Cantonese-Style Crab-Steamed Sticky Rice
4
servings
Main
Course
Print Recipe
Ingredients
Directions
Ingredients
1 ½ c
glutinous rice
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1
Dungeness crab or 3-5 blue crabs
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3 tbsp
minced ginger
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4
cloves garlic, minced
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2
bunches scallions, minced
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Vegetable oil
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Salt, to taste
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Soy sauce, to taste
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A seafood-laden favorite at Cantonese restaurants, this family-style dish can easily be replicated at home. The best part of the dish is the crab roe, so be sure you don’t discard it while cleaning out the crab. This recipe forgoes the lotus-leaf liner in lieu of parchment paper, but if lotus leaves are easy to source for you, feel free to use them.

Directions

  1. Rinse glutinous rice until water runs clear, then submerge in water and soak overnight.
  2. The next day, prepare the steaming apparatus. In a wok or a large stockpot over medium heat, fill with a few inches of water (but make sure the water level will not touch the bottom of the wooden steamer once placed inside).
  3. Line a medium or large (whatever the crab would fit in) wooden steamer with parchment paper so that the rice will not stick. Strain the rice, then place on top of parchment paper, spreading out evenly, and cover. Place the steamer inside the wok or pot, using a wire rack to prop it up over the water level if needed. Steam for 30 minutes.
  4. While the rice is steaming, prepare the crab and aromatics. Place the live crab in the freezer 10 to 15 minutes before cooking so that it's easier to handle (and so you won't get pinched!). Under running water, scrub the crab clean and remove dirt with a brush. With the crab on its back, remove the apron by breaking it off with your thumb, or chop it off with a knife, and remove pincers by dislodging from the body.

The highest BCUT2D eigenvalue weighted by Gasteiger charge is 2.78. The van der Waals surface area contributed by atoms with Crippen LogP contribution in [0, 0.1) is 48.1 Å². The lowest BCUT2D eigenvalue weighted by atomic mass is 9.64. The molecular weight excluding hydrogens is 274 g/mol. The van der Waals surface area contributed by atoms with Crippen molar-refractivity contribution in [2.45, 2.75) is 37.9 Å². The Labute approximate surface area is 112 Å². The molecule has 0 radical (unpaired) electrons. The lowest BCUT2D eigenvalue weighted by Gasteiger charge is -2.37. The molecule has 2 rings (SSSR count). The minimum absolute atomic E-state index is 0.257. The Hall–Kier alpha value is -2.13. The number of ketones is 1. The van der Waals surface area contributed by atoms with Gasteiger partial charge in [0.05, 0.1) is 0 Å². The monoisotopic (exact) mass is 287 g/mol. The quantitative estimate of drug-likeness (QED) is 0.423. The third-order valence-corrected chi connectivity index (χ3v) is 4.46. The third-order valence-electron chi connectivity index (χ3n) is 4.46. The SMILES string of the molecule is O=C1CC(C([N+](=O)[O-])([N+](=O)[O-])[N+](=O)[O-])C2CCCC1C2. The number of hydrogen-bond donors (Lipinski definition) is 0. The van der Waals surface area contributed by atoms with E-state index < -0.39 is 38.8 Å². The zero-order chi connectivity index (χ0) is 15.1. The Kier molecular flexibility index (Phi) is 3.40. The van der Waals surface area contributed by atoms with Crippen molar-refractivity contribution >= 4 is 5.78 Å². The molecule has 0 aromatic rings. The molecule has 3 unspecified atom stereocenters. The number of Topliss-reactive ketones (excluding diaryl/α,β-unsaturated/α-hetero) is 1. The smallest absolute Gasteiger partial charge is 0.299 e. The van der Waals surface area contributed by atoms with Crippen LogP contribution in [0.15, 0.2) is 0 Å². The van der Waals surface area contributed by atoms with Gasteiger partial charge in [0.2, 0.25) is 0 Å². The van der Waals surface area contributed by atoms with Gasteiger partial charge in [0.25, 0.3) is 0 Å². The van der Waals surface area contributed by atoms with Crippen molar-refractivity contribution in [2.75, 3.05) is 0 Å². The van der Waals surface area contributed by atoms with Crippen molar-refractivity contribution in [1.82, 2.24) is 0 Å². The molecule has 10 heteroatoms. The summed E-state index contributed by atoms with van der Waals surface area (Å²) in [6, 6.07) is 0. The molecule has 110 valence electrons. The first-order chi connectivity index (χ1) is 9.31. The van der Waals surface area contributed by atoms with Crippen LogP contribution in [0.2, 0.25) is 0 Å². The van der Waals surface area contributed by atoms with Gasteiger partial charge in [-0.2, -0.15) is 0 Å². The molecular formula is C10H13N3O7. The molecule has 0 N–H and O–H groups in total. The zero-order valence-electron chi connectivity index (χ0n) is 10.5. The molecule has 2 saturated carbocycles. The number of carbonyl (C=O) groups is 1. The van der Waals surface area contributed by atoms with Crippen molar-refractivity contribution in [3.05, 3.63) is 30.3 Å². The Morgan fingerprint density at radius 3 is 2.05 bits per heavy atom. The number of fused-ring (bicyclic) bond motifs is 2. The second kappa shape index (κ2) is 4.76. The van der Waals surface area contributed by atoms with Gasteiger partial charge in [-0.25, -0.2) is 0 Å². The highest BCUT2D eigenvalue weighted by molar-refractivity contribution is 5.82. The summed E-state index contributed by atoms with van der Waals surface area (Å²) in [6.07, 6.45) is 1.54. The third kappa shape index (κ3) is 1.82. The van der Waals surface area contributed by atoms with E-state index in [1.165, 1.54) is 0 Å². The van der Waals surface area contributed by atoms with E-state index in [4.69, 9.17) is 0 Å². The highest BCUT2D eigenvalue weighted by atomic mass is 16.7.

5. Once the apron is removed, there will be a crevice where you can place your thumb inside. Separate the carapace from the body by pulling them apart.
  6. Once the crab is opened, remove any connective tissue or guts (but save the yellowish crab roe, which will flavor the rice later), and snap off and discard the mouthpiece. Keep the shell intact. Slice the body down the middle, then slice again into two-leg pieces for arranging in the steamer later. Set aside.
  7. In a hot wok or frying pan, add oil. Once shimmering, add the ginger and garlic. Cook 2 to 3 minutes, until fragrant but not burnt. Set aside.
  8. Once the 30 minutes is up, remove the steamer from the wok or pot. The rice will not be fully cooked. Add the ginger, garlic, scallion, and salt to the rice and mix thoroughly. It may be easier to remove the rice from the steamer first, place into a bowl, add the mix-ins, then place back into the parchment-paper-lined steamer.
  9. Once the rice is back in the steamer with the salt and aromatics, arrange the crab legs and shells on top, and ensure that the cover fits snugly on top. Add more water to the wok or pot if needed, then place steamer back into apparatus, and steam on high for another 15 minutes.
  10. After 15 minutes, remove steamer from apparatus. Remove crab legs and shell, scooping out any roe and topping the rice with it. Thoroughly distribute the crab roe around the rice, and add soy sauce to taste.
  11. To serve, place the crab back into the steamer for presentation, or break down the crab and add the meat to the rice to your liking.

Tatiana Bautista

Tatiana Bautista is an assistant editor at TASTE.

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